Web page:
Tick Tock: the male biological clock

It’s been a long-held belief that one of the great injustices of life is that women are on a fairly tight schedule to have a baby, but men can relax, take their time and become a parent at a time that suits them.

And while celebrities like Mick Jagger and Luciano Pavarotti have stood as shining examples of this fact, new research is suggesting they may be the exception rather than the rule.

Researchers at the Beth Israel Deaconess Medical Center and Harvard Medical School in Boston, have completed a study that shows that the male’s ability to father children decreases to a significant level with age.

It’s groundbreaking work because, while scientists have long known that a woman’s chances of conceiving naturally drop sharply from the age of 35, very little is known about male fertility and age.

The researchers studied the records of nearly 19,000 IVF treatment cycles in the Boston area between 2000 and 2014.

Both men and women were divided into four groups: those under 30, 30-35 year-olds, 35-40 year-olds, and those aged 40-42. There was an extra group for men, though: those over the age of 42.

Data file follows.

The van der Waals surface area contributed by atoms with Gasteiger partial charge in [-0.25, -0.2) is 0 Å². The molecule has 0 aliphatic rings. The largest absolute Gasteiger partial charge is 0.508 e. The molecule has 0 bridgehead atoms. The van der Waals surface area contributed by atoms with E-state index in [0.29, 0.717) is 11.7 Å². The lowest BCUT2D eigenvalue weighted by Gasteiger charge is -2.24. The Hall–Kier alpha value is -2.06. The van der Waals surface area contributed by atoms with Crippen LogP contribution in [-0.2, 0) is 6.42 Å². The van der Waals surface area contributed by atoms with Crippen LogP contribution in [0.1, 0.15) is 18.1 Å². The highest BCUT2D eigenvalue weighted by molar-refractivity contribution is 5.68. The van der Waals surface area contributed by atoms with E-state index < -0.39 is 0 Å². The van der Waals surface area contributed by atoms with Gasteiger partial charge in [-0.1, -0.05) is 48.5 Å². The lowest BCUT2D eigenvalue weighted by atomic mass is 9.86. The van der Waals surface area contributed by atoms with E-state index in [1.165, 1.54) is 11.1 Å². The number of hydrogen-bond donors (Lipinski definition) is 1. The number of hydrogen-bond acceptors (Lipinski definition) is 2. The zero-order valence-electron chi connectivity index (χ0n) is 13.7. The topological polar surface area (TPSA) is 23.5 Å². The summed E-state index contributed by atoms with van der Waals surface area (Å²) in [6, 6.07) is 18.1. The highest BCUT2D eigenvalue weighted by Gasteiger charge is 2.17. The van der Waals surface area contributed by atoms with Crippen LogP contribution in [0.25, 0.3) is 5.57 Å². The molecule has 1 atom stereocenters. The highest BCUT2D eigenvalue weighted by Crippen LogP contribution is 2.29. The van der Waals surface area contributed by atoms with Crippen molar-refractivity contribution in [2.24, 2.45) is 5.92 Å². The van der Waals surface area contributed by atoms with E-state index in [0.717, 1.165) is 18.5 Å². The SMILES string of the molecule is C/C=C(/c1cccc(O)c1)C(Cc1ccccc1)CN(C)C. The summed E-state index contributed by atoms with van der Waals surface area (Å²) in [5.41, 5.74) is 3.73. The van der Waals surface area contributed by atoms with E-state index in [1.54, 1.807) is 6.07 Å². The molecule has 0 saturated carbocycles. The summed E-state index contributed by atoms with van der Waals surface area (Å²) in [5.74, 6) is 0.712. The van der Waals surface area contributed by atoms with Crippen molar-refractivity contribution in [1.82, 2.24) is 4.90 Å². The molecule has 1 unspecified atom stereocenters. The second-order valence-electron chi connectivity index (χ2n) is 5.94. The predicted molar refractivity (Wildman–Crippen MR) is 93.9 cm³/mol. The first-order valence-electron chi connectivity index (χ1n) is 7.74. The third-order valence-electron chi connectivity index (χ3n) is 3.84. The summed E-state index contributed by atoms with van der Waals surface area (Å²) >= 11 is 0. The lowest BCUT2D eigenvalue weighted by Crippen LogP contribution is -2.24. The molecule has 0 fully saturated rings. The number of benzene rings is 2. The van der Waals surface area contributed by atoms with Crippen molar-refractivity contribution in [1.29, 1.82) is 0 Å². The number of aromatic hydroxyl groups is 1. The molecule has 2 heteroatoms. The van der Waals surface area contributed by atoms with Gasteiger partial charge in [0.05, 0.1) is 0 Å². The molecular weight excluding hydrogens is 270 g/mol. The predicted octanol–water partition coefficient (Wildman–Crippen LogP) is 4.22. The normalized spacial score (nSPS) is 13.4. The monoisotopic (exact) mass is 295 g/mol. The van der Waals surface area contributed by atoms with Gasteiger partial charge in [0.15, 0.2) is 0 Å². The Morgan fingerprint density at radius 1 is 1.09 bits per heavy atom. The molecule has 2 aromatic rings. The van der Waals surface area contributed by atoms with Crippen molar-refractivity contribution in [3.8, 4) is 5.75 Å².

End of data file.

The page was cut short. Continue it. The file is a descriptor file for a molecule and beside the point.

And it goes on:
The researches then compared age with resulting live births.

As expected, women in the 40-42 age group had the lowest levels of success. For these women the male partner’s age had no impact.

But it was in the younger women age brackets that the man’s age seemed to make a big difference.

Researchers found that women aged under 30 with a male partner aged 30-35 had a 73 per cent chance of IVF success, but that rate fell to a staggering 46 per cent if the male partner was aged 40-42.

Although the study points to the decrease in fertility of males as they get older, doctors cannot say why. Women are born with their eggs, which decrease in quantity and quality with age, but men produce fresh sperm every day.

But whatever the reason, the science is suggesting that if they want to experience parenthood men might need to get a move on.

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